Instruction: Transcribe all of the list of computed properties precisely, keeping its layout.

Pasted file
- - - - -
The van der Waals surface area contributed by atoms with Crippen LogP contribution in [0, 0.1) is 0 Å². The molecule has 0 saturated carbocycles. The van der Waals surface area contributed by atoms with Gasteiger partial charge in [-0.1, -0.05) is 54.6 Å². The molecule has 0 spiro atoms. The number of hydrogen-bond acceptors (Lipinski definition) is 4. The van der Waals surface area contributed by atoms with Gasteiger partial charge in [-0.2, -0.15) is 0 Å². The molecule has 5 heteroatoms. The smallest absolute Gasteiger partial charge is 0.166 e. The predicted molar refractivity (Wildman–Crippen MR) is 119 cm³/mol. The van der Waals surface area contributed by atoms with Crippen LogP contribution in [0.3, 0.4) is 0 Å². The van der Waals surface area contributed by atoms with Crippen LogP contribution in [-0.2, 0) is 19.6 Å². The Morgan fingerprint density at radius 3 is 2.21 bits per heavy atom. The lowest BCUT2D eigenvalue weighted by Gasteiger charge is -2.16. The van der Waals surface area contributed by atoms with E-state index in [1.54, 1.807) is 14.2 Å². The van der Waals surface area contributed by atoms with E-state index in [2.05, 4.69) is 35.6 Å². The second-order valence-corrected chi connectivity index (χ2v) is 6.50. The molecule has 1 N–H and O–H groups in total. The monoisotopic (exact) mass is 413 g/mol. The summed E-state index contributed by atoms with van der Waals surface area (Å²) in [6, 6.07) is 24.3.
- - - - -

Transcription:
The van der Waals surface area contributed by atoms with Crippen LogP contribution in [0, 0.1) is 0 Å². The molecule has 0 saturated carbocycles. The van der Waals surface area contributed by atoms with Gasteiger partial charge in [-0.1, -0.05) is 54.6 Å². The molecule has 0 spiro atoms. The number of hydrogen-bond acceptors (Lipinski definition) is 4. The van der Waals surface area contributed by atoms with Gasteiger partial charge in [-0.2, -0.15) is 0 Å². The molecule has 5 heteroatoms. The smallest absolute Gasteiger partial charge is 0.166 e. The predicted molar refractivity (Wildman–Crippen MR) is 119 cm³/mol. The van der Waals surface area contributed by atoms with Crippen LogP contribution in [0.3, 0.4) is 0 Å². The van der Waals surface area contributed by atoms with Crippen LogP contribution in [-0.2, 0) is 19.6 Å². The Morgan fingerprint density at radius 3 is 2.21 bits per heavy atom. The lowest BCUT2D eigenvalue weighted by Gasteiger charge is -2.16. The van der Waals surface area contributed by atoms with E-state index in [1.54, 1.807) is 14.2 Å². The van der Waals surface area contributed by atoms with E-state index in [2.05, 4.69) is 35.6 Å². The second-order valence-corrected chi connectivity index (χ2v) is 6.50. The molecule has 1 N–H and O–H groups in total. The monoisotopic (exact) mass is 413 g/mol. The summed E-state index contributed by atoms with van der Waals surface area (Å²) in [6, 6.07) is 24.3.